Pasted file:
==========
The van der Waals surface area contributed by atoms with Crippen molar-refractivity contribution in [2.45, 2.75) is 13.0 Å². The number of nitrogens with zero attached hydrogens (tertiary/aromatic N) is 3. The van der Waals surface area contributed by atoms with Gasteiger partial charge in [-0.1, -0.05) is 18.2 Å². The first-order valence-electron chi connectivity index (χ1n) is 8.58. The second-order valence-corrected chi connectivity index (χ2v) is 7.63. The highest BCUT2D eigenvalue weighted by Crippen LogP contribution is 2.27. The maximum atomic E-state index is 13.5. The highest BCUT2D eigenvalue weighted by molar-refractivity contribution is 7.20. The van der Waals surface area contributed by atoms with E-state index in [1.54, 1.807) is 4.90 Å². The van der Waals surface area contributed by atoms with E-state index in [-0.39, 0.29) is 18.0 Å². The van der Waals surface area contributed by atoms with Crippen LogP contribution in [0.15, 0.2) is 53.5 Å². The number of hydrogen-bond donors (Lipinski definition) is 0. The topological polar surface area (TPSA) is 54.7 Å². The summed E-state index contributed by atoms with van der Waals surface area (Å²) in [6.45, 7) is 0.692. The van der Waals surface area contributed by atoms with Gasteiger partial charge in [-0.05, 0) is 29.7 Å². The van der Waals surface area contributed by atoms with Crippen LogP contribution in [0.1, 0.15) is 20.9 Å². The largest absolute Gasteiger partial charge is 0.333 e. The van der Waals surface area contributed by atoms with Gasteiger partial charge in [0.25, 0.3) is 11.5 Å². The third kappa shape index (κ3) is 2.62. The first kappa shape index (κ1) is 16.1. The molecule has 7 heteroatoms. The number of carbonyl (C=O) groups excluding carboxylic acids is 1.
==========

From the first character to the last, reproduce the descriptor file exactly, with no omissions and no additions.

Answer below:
The van der Waals surface area contributed by atoms with Crippen molar-refractivity contribution in [2.45, 2.75) is 13.0 Å². The number of nitrogens with zero attached hydrogens (tertiary/aromatic N) is 3. The van der Waals surface area contributed by atoms with Gasteiger partial charge in [-0.1, -0.05) is 18.2 Å². The first-order valence-electron chi connectivity index (χ1n) is 8.58. The second-order valence-corrected chi connectivity index (χ2v) is 7.63. The highest BCUT2D eigenvalue weighted by Crippen LogP contribution is 2.27. The maximum atomic E-state index is 13.5. The highest BCUT2D eigenvalue weighted by molar-refractivity contribution is 7.20. The van der Waals surface area contributed by atoms with E-state index in [1.54, 1.807) is 4.90 Å². The van der Waals surface area contributed by atoms with E-state index in [-0.39, 0.29) is 18.0 Å². The van der Waals surface area contributed by atoms with Crippen LogP contribution in [0.15, 0.2) is 53.5 Å². The number of hydrogen-bond donors (Lipinski definition) is 0. The topological polar surface area (TPSA) is 54.7 Å². The summed E-state index contributed by atoms with van der Waals surface area (Å²) in [6.45, 7) is 0.692. The van der Waals surface area contributed by atoms with Gasteiger partial charge in [-0.05, 0) is 29.7 Å². The van der Waals surface area contributed by atoms with Crippen LogP contribution in [0.1, 0.15) is 20.9 Å². The largest absolute Gasteiger partial charge is 0.333 e. The van der Waals surface area contributed by atoms with Gasteiger partial charge in [0.25, 0.3) is 11.5 Å². The third kappa shape index (κ3) is 2.62. The first kappa shape index (κ1) is 16.1. The molecule has 7 heteroatoms. The number of carbonyl (C=O) groups excluding carboxylic acids is 1.